Up to this point, it’s been all about getting the pharmacies connected, getting the network operational, getting physicians’ software products implemented with the accepted standards, and getting them deployed. We saw a lot of that starting to happen in ‘07 on the physician side, and it does look like it’s going to explode in ‘08.

DrSN: Turning to you, Rick: what do you see as your primary role as you come into the top management role at this stage of the e-prescribing movement? What happens now?

Ratliff: As Kevin said, we’ve done a lot of work in the last few years to get the framework in place, and we have significant momentum going into this year. We did more electronic prescription transaction volume in 2007 than we did in the first three years of the network. We’re projecting we’ll generate about 100 million electronic prescription transactions in the network. That is triple the volume from 2007.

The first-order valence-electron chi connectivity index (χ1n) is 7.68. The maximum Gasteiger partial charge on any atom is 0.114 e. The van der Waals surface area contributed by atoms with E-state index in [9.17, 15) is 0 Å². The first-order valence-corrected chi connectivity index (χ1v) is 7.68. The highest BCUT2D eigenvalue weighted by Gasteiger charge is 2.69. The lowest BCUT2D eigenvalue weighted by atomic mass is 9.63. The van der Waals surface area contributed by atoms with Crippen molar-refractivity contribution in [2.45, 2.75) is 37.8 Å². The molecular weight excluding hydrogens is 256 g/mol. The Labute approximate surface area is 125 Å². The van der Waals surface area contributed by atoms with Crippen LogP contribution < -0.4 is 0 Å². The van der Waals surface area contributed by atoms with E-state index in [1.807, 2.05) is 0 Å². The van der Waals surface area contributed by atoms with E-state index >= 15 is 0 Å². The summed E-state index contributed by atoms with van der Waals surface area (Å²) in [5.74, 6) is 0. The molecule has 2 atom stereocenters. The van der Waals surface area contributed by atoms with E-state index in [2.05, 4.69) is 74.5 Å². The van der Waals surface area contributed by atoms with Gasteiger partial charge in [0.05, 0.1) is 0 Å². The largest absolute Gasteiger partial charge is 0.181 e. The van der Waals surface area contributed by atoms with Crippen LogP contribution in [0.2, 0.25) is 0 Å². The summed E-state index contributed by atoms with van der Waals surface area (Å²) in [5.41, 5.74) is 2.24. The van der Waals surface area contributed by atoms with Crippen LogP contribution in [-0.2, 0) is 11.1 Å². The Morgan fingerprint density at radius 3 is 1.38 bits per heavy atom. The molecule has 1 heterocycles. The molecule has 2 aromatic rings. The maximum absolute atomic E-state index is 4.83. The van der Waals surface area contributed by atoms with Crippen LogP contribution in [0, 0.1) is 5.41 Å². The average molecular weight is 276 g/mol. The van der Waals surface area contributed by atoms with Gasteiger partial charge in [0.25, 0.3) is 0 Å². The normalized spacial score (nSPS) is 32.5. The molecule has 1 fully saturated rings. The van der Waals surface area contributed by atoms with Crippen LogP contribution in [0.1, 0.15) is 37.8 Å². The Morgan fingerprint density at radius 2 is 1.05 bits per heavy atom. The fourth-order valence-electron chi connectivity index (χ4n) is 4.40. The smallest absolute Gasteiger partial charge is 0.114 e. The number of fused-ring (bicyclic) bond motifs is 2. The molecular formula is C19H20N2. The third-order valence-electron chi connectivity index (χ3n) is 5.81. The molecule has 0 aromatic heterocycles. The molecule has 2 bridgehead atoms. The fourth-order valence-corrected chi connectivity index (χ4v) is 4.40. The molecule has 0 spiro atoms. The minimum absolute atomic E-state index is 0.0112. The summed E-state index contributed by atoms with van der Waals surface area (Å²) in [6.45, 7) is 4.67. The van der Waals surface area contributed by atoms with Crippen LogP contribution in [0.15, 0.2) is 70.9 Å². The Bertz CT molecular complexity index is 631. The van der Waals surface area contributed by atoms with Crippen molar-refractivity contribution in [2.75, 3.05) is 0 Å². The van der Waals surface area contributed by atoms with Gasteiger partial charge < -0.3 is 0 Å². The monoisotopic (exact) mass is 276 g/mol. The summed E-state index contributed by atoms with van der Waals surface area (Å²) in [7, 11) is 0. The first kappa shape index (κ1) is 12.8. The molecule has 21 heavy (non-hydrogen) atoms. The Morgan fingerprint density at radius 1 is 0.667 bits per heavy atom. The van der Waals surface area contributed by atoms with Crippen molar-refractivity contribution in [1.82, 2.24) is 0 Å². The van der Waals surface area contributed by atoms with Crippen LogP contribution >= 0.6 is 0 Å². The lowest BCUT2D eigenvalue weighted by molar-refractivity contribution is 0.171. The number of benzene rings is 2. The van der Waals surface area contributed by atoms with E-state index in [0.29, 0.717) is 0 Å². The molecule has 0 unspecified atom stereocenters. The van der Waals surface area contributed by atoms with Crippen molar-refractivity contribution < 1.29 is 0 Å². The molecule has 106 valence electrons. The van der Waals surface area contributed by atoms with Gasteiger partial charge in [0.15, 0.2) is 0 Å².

We’ve got to stay focused on improving the prescribing process, while helping the constituents who are part of that process to optimize overall e-prescribing. What that means is we have to work with the vendors on the physician side, for example, to ensure that their software is such that as we start to get into mainstream users of e-prescribing, that the workflow is optimal for writing and transmitting prescriptions electronically.

So we’re going to focus a lot of effort with the physician technology vendors to help ensure that their current installed bases are getting connected to our network, and that the experience from an end-user perspective is as high-quality as we can get it.

Overall, we need to move from what today is about 2 percent of prescriptions going electronically to about 7 to 8 percent by the end of the year. That’s another core focus.

DrSN: Why 8 percent?

Ratliff: That 8 percent represents about 100 million prescriptions, which shows good growth and continued momentum. It’s a reasonable number, given the growth we’ve seen and some of the market drivers Kevin described. If we can eliminate the DEA issues that prevent us from transmitting prescriptions for controlled substances, then we should easily be able to get to that number.

DrSN: Anything else SureScripts can do to move the needle?